I think Michael Gogulski renounced with having only permanent residence.
@all, Stateless persons are likely to have problems traveling outside of the country where they live. Some countries will issue a “Salvoconducto” safe passage document which some others may recognize to be able to enter another country, but this does not seem to be very common. Perhaps others can comment on this.
You wrote that “the oath taken by those who renounce makes it clear that if you do so for tax reasons the renunciation can be considered invalid.”
That is not correct.
The “Oath/Affirmation of renunciation of Nationality of United States”, State Dept. Form DS-4080 does not even contain the word “tax”. Nor is the renunciant required to state his/her reasons for renouncing.
The reluctance of renunciants to admit to the possibility of tax motives may have to do with the Reed Amendment that authorizes the Attorney General to initiate proceedings to bar a tax-motivated renunciant from entering the US. Although the renunciation packet provided prospective renunciants warns of that possibility, in the roughly 20 years of its existence that authority has not once been exercised by any Attorney General.
“a key factor in renouncing US citizenship is that the person must already hold another nationality; international law does not allow a person to become stateless.”
As another poster has already suspected, this statement is false.
It can indeed be unwise to renounce one nationality unless you are assured of having a second. But if you don’t, you will simply be stateless. There is nothing in “international law” to prohibit that result. Indeed, the renunciation packet provided by the consulates warn that if the prospective renunciant has no other nationality or immediate expectation of acquiring one, they will be stateless upon renunciation of US citizenship. The possibility of statelessness is among the facts (No. 5) the renunciant is required to acknowledge on Form DS-4081.
Awareness, for many in this second group, of new US tax and citizenship obligations began to surface only in about 2009, although some of the requirements, such as the FBAR, date back to post-911 anti-terrorism legislation and new rules, about which little information circulated publicly for several years.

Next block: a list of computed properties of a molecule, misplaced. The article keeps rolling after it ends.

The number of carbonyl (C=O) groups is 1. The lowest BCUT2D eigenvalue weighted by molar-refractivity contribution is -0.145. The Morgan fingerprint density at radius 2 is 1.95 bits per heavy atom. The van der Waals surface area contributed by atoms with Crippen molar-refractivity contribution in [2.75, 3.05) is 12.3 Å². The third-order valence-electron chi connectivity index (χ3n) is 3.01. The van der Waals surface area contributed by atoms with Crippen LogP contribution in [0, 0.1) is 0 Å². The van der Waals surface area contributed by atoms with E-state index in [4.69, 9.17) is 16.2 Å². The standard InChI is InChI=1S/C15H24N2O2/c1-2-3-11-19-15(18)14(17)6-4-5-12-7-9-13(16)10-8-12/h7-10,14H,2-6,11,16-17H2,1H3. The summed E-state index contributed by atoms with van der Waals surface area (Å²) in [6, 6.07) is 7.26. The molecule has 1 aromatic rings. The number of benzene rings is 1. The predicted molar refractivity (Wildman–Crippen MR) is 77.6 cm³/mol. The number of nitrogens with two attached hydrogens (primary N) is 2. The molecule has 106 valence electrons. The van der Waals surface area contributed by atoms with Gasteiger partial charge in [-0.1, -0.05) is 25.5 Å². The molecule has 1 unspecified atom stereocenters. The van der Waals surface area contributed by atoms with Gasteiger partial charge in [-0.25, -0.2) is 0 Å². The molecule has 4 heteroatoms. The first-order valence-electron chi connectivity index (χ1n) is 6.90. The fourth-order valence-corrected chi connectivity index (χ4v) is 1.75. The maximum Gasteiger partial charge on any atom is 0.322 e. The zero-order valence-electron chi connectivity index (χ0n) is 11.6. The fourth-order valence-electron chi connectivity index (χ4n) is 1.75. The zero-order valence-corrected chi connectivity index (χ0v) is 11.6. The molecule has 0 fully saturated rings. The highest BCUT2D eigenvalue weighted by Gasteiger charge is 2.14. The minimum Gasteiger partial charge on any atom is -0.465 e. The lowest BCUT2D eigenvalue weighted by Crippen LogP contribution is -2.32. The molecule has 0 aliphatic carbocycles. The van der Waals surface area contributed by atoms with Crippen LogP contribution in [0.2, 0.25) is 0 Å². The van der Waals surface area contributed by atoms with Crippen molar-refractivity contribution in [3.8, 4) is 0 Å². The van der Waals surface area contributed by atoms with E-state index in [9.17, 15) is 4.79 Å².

That, too, is erroneous.
The FBAR is not a recent requirement. It dates from 1970. Information about its requirements were available publicly throughout that time. The possible obligations to file the FBAR and all the other assorted obnoxious information returns (Form 5471, 3520, etc. etc.) are clearly set forth in IRS Pub 54 “Tax Guide for U.S. Citizens and Resident Aliens Abroad”. The earliest version of Pub. 54 available to me is 1994 but Pub 54 and the FBAR warning has been around a lot longer than that. Indeed, I have been filing this idiotic form since 1986.
“Given that renunciation involves promising to fulfill IRS obligations, [US citizens interested in renunciation] are afraid to move ahead on renunciation.”
If that is their stated reason for not moving ahead, then they are misinformed.
Renunciation does not require any promise to fulfill IRS obligations. (Such a promise would be legally meaningless anyway – one either has a legal tax obligation or one does not.) The prospective renunciant is required to do no more than sign DS-4081 Statement of Understanding Concerning the Consequences and Ramifications of Reliquishment or Renunciation of US citizenship.
No. 10 on the list deals with taxation and (besides a reference to the “dead letter” that is the Reed Amendment) it basically requires the applicant merely to acknowledge that renunciation “may not exempt me from US taxation.” The next sentence says, basically, if you have any tax questions don’t bother the State Department; contact the IRS.
With its disgracefully inadequate budget the State Department cannot afford to waste manpower doing the IRS’s dirty work for it. All the consulate’s want is the renunciant’s $450 and (in fairness to the consular officers) a clear conscience that the renunciant knows what they’re doing.
I do not doubt you mean well but you need to be careful that you don’t make matters worse by disseminating incorrect information or passing on third party accounts unchallenged.
I agree with todundsteuer’s comments immediately above, but I also thank you for the article and the information in it about your meetings in Lausanne (a fantastic city which I had the joy and privilege of visiting on a holiday for four lovely days last June).
I think we all look forward with great interest to hearing about the meeting yesterday with folks from the US Embassy, ACA, and both political parties overseas. That sounds like it could be interesting, provocative and potentially productive, depending on how it went.